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Some weak evidence that Functional Movement Screening can predict injury risk


Tags: exercise, IT band pain, self-treatment, treatment, knee, leg, limbs, pain problems, overuse injury, injury, running, tendinosis

One article on PainSci cites Lehr 2013: The Complete Guide to IT Band Syndrome

PainSci notes on Lehr 2013:

Here’s some positive evidence for the power of the Functional Movement Screen to predict injury, maybe. Or … maybe it was that other test? Importantly, the study was also a test of a different screening test (Y-balance). But it’s generally good news for screening, either one or both of the tests used.

Nevertheless, my money is still on the null hypothesis — that ultimately nothing will come of this — and I don’t think any of the other evidence to date is all that persuasive yet (see Whiteside et al). But if, in the end, good evidence says FMS (or any other screening) can predict injury, then bully for FMS.

Most of my gripes with FMS concern egregious over-reaching its stated purpose as a screen, and using it as a diagnostic/prescriptive tool. If it does actually work as a screen, I will be the first in line to say, “Congratulations, FMS!” Truly. But I’m going to need some (more, better) hard data.

original abstract Abstracts here may not perfectly match originals, for a variety of technical and practical reasons. Some abstacts are truncated for my purposes here, if they are particularly long-winded and unhelpful. I occasionally add clarifying notes. And I make some minor corrections.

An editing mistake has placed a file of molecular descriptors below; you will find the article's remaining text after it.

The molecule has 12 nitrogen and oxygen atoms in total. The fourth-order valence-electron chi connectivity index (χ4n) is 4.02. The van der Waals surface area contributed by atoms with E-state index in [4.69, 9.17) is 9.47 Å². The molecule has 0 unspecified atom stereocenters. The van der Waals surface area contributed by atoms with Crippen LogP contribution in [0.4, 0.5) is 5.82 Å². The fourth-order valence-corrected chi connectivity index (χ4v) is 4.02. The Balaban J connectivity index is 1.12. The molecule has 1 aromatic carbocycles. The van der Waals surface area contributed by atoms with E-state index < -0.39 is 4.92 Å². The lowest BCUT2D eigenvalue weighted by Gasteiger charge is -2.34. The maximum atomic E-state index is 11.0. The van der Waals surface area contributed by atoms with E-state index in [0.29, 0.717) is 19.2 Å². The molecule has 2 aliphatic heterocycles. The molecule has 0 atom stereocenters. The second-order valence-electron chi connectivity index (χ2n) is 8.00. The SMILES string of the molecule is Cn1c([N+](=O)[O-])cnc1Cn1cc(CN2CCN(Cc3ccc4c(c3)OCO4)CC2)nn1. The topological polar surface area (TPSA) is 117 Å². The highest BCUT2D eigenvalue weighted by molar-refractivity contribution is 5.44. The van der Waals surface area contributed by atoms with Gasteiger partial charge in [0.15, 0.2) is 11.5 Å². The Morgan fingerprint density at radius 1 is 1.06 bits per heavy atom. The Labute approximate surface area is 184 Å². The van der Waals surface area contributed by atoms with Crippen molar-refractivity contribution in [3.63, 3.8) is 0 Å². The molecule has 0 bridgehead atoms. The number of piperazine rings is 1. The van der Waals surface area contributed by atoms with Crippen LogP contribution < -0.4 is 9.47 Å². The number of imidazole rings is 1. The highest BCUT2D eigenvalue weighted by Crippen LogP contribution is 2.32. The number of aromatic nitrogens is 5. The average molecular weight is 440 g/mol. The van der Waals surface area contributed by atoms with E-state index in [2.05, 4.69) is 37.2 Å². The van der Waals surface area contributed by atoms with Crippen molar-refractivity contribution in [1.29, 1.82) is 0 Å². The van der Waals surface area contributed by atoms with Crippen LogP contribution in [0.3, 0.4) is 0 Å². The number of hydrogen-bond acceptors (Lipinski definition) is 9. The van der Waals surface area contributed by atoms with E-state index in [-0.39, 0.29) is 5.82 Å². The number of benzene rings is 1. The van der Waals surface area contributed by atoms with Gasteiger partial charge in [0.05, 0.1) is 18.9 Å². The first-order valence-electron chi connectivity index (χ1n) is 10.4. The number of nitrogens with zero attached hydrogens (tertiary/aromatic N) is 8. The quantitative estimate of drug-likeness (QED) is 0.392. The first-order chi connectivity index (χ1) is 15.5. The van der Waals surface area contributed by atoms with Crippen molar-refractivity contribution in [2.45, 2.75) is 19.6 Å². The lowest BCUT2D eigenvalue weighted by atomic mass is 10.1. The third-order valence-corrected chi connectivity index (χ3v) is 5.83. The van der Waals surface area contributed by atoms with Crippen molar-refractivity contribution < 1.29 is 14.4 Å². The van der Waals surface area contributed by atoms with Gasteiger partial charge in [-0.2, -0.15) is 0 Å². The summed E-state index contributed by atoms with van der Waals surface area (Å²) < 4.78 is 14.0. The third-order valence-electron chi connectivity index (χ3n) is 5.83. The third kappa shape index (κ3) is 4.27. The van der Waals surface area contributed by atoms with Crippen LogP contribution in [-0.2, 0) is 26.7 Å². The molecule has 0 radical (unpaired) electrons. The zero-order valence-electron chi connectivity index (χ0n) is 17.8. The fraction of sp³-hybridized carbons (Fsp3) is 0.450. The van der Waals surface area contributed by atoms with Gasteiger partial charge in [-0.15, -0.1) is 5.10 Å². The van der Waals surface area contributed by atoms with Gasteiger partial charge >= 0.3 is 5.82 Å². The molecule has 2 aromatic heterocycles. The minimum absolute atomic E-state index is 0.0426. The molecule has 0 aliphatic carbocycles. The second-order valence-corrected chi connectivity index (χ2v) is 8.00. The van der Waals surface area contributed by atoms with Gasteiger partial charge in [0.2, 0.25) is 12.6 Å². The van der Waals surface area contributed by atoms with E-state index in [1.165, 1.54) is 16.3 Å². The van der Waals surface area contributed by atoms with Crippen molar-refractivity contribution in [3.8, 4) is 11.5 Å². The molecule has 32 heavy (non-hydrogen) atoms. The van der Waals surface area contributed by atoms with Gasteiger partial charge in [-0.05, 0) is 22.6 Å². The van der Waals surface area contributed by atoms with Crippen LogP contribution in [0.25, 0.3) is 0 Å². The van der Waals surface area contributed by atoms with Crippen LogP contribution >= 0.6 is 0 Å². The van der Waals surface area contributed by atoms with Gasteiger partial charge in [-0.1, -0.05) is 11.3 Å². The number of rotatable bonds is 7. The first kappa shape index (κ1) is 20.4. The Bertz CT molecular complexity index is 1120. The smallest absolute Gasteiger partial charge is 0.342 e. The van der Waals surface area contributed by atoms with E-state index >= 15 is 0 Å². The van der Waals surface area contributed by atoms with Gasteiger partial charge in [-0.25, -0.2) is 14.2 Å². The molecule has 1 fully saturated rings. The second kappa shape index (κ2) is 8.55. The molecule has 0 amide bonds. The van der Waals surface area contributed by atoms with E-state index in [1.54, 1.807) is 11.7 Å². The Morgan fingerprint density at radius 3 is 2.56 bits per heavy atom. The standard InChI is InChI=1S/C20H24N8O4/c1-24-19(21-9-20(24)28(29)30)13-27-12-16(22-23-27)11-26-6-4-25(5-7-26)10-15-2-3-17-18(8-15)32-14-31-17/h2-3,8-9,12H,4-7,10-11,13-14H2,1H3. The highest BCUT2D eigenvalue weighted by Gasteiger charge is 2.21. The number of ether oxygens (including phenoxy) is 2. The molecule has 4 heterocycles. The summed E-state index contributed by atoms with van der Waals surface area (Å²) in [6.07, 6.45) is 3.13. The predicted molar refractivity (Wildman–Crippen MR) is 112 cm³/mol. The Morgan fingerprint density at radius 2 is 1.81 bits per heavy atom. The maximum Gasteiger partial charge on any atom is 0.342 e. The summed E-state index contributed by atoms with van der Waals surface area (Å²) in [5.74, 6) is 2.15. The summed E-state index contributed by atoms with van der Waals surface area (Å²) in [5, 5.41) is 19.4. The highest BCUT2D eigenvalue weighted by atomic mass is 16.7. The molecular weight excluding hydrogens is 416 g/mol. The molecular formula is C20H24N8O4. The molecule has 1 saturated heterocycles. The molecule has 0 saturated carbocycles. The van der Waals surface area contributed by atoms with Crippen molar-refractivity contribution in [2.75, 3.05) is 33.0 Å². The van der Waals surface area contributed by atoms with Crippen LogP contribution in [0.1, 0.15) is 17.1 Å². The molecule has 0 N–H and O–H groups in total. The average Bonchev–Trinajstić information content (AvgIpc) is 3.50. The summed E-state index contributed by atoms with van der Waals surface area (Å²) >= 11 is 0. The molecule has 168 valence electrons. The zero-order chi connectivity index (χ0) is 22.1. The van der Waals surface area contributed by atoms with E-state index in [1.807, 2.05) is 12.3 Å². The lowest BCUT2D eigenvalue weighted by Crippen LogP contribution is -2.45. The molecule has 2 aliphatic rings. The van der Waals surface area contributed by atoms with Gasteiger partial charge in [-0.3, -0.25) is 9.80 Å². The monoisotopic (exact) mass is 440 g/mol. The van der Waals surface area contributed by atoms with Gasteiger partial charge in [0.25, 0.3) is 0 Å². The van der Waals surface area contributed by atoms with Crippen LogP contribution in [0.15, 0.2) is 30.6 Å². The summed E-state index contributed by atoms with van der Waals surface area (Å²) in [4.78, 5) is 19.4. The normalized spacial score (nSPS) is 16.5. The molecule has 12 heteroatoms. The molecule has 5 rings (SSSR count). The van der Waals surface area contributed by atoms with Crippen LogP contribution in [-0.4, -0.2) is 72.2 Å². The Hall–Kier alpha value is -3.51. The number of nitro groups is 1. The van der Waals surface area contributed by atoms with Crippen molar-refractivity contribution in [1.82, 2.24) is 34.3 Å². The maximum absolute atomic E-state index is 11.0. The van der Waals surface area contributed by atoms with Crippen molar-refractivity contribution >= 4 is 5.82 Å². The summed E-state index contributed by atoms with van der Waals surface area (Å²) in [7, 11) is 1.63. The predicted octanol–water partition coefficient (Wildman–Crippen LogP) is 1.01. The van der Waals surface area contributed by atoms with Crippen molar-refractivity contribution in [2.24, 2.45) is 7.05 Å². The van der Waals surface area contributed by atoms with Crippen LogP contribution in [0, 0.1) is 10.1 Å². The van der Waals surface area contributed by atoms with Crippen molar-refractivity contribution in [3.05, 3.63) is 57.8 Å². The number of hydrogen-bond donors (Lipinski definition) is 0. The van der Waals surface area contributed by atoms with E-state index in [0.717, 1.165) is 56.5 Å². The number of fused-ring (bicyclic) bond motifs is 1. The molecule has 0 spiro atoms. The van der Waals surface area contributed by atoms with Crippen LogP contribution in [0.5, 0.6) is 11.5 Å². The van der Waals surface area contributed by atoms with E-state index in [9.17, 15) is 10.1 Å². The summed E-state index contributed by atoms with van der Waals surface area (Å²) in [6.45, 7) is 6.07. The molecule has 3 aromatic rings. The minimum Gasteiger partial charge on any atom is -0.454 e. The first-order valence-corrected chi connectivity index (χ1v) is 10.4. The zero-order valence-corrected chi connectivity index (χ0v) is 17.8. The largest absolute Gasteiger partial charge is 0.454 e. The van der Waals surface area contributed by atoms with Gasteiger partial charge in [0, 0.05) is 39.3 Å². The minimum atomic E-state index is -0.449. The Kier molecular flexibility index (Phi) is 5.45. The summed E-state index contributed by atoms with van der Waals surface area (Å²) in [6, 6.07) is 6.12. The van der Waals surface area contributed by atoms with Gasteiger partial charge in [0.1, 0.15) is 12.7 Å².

In athletics, efficient screening tools are sought to curb the rising number of noncontact injuries and associated health care costs. The authors hypothesized that an injury prediction algorithm that incorporates movement screening performance, demographic information, and injury history can accurately categorize risk of noncontact lower extremity (LE) injury. One hundred eighty-three collegiate athletes were screened during the preseason. The test scores and demographic information were entered into an injury prediction algorithm that weighted the evidence-based risk factors. Athletes were then prospectively followed for noncontact LE injury. Subsequent analysis collapsed the groupings into two risk categories: Low (normal and slight) and High (moderate and substantial). Using these groups and noncontact LE injuries, relative risk (RR), sensitivity, specificity, and likelihood ratios were calculated. Forty-two subjects sustained a noncontact LE injury over the course of the study. Athletes identified as High Risk (n = 63) were at a greater risk of noncontact LE injury (27/63) during the season [RR: 3.4 95% confidence interval 2.0 to 6.0]. These results suggest that an injury prediction algorithm composed of performance on efficient, low-cost, field-ready tests can help identify individuals at elevated risk of noncontact LE injury.

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